The roads were filthy, the trash cans empty. A young boy decided to change things
By Samyukta Maindarkar | TNN
“Earlier, the kids didn’t want to come to school,” says Tayappa Badageri. “It smelled and was dirty.” He points to a small square space outside, opposite the balwadi’s door. “This place used to be chock full of rubbish.”
Having grown up in the slums in Backbay, 19-year-old Tayappa was used to seeing his neighbours dump garbage anywhere, unconcerned with what it did to the community’s hygiene. The streets were gutters carpeted with rubbish and the piles of refuse continued to grow. Fed up of the filth, he decided something had to be done.
With the help of a group of friends, Tayappa cleaned out the trash outside the school. “The spot stayed clean for two days. On the third day, the trash was back.” None of those living in the slums bothered to walk to the bins located on the main road. “They said it was too far, that they didn’t have the time… they always came up with an excuse,” says Santosh, one of Tayappa’s volunteer friends. “If someone did bother to go there, they were mocked at.”
Tayappa tried to educate his neighbours about a proper waste management system, an idea his teacher had always advocated. “My sir did talk about proper waste disposal, but people weren’t interested in listening to serious lectures.” The next step was to organise puppet shows and street plays. “We started two or three years ago,” he says. Now they stage such plays three or four times a year, especially at festivals when there are ready-made crowds to attend.
He relates one of the stories used in a puppet show. “We wrote a story about a community like ours, where people dump garbage on the street and diseases like malaria are rampant,” he says. “One boy falls seriously ill. His uneducated mother has no idea what to do. A drunkard who stays close by tells her to go to a quack. But a young schoolboy tells her that if she wants to save her child’s life, she should take him to a qualified doctor.”
The woman takes his advice and the doctor not only cures the boy but comes back with her and talks to the slum-dwellers about the importance of cleanliness in their surroundings.
The group’s shows struck a chord, but it took time. A teacher working at the school says that the place became less dirty as days went by. “I guess our work paid off—the children gradually came back to school,” says Santosh. Tayappa got the boost he needed when an NGO called Ashoka that helps young people work on social projects chose to fund his Garbage Programme. They used the money to print posters—on how to dispose of household waste properly—which they pasted on every street in the area. “We arranged to have the garbage collected from each house in the slum thrice a day. We went from house to house telling people why it was important to throw trash in the bin and not leave it lying around. We helped clean up the streets as often as possible and charged only ten rupees. This helped us do our own fund-raising as well,” Tayappa says.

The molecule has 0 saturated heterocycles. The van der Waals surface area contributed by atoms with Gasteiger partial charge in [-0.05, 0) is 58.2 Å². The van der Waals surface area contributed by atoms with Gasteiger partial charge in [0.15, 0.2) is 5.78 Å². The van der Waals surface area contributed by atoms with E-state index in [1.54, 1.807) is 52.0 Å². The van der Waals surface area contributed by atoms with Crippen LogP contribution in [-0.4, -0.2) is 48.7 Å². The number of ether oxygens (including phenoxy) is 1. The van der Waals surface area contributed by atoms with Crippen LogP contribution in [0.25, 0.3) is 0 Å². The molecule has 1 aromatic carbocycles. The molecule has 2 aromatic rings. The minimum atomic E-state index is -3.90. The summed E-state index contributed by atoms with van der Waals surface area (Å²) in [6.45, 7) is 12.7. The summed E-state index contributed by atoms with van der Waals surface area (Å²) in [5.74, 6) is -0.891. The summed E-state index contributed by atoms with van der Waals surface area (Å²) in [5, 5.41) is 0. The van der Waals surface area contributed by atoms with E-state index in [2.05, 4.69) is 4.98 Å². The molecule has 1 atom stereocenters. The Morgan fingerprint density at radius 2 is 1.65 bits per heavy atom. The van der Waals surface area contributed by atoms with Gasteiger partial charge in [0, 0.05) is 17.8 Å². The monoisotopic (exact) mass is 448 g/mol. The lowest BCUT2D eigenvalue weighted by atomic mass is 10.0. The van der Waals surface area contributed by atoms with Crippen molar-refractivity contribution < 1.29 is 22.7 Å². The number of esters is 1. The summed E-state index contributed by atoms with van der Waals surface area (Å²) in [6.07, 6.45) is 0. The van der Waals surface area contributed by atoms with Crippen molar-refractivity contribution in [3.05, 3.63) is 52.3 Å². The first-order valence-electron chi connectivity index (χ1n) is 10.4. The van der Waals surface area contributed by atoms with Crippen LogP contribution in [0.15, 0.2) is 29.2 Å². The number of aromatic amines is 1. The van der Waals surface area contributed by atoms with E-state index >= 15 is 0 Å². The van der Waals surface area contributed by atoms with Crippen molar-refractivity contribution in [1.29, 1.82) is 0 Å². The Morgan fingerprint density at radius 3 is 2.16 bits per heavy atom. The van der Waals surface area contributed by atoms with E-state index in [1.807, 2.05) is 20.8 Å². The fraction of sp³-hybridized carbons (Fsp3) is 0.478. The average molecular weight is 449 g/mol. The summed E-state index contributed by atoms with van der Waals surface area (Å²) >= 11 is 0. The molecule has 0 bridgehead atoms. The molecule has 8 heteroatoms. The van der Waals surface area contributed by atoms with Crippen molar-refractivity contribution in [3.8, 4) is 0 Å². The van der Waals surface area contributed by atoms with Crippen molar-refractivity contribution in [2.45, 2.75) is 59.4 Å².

Soon, young children were coming forward, offering to help. “I think the involvement of children—especially those who go to school—was one of the best outcomes of this project,” says Tayappa. “Some of them are very intelligent. The story for one of our plays was given by a girl who wrote really well.”
A native of Gulbarga in Karnataka, Tayappa shares his small house with his mother and six siblings. “When we moved to Mumbai, I was just five. My mother didn’t know how to get me into school, but I really wanted to study. I used to watch the children in a school close to where we stayed then. After a few days, the teachers asked me if I wanted to study. I said yes, and they took me in,” says Tayappa, now in his second year of BCom.
“My mother didn’t understand my project at first, but now she does,” he continues. “I think she’s thankful that her son is doing something worthwhile rather than smoking and doing drugs.”
(This is part of an Independence Day series on youngsters who have chosen to light a candle rather than curse the darkness)
*Originally printed in The Times of India’s Mumbai edition on August 16, 2008, in the Times City section